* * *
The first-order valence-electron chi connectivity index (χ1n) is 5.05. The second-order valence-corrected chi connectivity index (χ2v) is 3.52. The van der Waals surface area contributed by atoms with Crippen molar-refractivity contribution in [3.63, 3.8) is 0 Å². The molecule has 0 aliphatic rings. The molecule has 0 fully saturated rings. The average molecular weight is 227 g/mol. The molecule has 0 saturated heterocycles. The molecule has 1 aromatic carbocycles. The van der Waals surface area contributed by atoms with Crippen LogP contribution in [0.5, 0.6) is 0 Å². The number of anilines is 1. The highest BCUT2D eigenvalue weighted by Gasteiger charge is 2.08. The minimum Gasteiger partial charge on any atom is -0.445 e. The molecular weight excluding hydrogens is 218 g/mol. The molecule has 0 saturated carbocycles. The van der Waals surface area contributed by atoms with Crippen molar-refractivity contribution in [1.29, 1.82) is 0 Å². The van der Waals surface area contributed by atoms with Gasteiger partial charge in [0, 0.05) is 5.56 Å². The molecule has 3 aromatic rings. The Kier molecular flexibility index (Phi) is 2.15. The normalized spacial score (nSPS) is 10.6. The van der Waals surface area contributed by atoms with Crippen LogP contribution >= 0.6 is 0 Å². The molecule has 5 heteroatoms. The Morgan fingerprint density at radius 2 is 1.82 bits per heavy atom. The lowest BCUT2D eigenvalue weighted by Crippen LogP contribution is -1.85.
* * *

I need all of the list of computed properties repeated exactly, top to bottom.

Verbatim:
The first-order valence-electron chi connectivity index (χ1n) is 5.05. The second-order valence-corrected chi connectivity index (χ2v) is 3.52. The van der Waals surface area contributed by atoms with Crippen molar-refractivity contribution in [3.63, 3.8) is 0 Å². The molecule has 0 aliphatic rings. The molecule has 0 fully saturated rings. The average molecular weight is 227 g/mol. The molecule has 0 saturated heterocycles. The molecule has 1 aromatic carbocycles. The van der Waals surface area contributed by atoms with Crippen LogP contribution in [0.5, 0.6) is 0 Å². The number of anilines is 1. The highest BCUT2D eigenvalue weighted by Gasteiger charge is 2.08. The minimum Gasteiger partial charge on any atom is -0.445 e. The molecular weight excluding hydrogens is 218 g/mol. The molecule has 0 saturated carbocycles. The van der Waals surface area contributed by atoms with Crippen molar-refractivity contribution in [1.29, 1.82) is 0 Å². The van der Waals surface area contributed by atoms with Gasteiger partial charge in [0, 0.05) is 5.56 Å². The molecule has 3 aromatic rings. The Kier molecular flexibility index (Phi) is 2.15. The normalized spacial score (nSPS) is 10.6. The van der Waals surface area contributed by atoms with Crippen LogP contribution >= 0.6 is 0 Å². The molecule has 5 heteroatoms. The Morgan fingerprint density at radius 2 is 1.82 bits per heavy atom. The lowest BCUT2D eigenvalue weighted by Crippen LogP contribution is -1.85.